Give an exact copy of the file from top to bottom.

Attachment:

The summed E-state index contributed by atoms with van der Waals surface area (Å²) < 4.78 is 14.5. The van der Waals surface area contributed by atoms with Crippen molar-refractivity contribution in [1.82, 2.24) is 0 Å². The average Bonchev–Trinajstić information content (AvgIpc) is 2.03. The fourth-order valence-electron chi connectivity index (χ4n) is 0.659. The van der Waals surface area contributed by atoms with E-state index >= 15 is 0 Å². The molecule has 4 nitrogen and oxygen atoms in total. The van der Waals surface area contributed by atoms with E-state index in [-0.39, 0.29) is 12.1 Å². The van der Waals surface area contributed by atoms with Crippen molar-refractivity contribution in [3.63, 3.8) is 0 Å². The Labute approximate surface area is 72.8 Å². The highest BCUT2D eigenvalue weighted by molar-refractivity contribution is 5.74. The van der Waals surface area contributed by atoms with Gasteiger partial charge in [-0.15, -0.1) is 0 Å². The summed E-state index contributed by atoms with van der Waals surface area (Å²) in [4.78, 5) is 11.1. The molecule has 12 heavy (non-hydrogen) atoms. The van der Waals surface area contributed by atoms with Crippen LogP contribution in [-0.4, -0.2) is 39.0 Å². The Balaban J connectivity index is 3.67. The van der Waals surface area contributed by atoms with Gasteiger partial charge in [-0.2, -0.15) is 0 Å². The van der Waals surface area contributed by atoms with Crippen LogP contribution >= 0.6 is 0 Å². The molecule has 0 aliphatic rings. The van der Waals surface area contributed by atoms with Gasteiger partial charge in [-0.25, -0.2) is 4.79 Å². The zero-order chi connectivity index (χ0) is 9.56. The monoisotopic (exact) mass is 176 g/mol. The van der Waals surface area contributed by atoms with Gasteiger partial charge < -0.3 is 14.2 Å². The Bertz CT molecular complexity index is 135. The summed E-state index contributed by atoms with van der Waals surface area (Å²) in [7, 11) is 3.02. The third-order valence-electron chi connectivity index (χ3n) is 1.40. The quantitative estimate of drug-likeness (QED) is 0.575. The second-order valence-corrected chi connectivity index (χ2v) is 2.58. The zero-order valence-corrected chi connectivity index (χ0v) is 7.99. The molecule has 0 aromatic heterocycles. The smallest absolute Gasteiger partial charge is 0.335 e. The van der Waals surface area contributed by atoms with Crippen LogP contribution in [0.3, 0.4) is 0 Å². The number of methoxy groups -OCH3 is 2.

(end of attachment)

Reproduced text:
The summed E-state index contributed by atoms with van der Waals surface area (Å²) < 4.78 is 14.5. The van der Waals surface area contributed by atoms with Crippen molar-refractivity contribution in [1.82, 2.24) is 0 Å². The average Bonchev–Trinajstić information content (AvgIpc) is 2.03. The fourth-order valence-electron chi connectivity index (χ4n) is 0.659. The van der Waals surface area contributed by atoms with E-state index >= 15 is 0 Å². The molecule has 4 nitrogen and oxygen atoms in total. The van der Waals surface area contributed by atoms with E-state index in [-0.39, 0.29) is 12.1 Å². The van der Waals surface area contributed by atoms with Crippen molar-refractivity contribution in [3.63, 3.8) is 0 Å². The Labute approximate surface area is 72.8 Å². The highest BCUT2D eigenvalue weighted by molar-refractivity contribution is 5.74. The van der Waals surface area contributed by atoms with Gasteiger partial charge in [-0.15, -0.1) is 0 Å². The summed E-state index contributed by atoms with van der Waals surface area (Å²) in [4.78, 5) is 11.1. The molecule has 12 heavy (non-hydrogen) atoms. The van der Waals surface area contributed by atoms with Crippen LogP contribution in [-0.4, -0.2) is 39.0 Å². The Balaban J connectivity index is 3.67. The van der Waals surface area contributed by atoms with Gasteiger partial charge in [-0.2, -0.15) is 0 Å². The van der Waals surface area contributed by atoms with Crippen LogP contribution >= 0.6 is 0 Å². The molecule has 0 aliphatic rings. The van der Waals surface area contributed by atoms with Gasteiger partial charge in [-0.25, -0.2) is 4.79 Å². The zero-order chi connectivity index (χ0) is 9.56. The monoisotopic (exact) mass is 176 g/mol. The van der Waals surface area contributed by atoms with Gasteiger partial charge < -0.3 is 14.2 Å². The Bertz CT molecular complexity index is 135. The summed E-state index contributed by atoms with van der Waals surface area (Å²) in [7, 11) is 3.02. The third-order valence-electron chi connectivity index (χ3n) is 1.40. The quantitative estimate of drug-likeness (QED) is 0.575. The second-order valence-corrected chi connectivity index (χ2v) is 2.58. The zero-order valence-corrected chi connectivity index (χ0v) is 7.99. The molecule has 0 aromatic heterocycles. The smallest absolute Gasteiger partial charge is 0.335 e. The van der Waals surface area contributed by atoms with Crippen LogP contribution in [0.3, 0.4) is 0 Å². The number of methoxy groups -OCH3 is 2.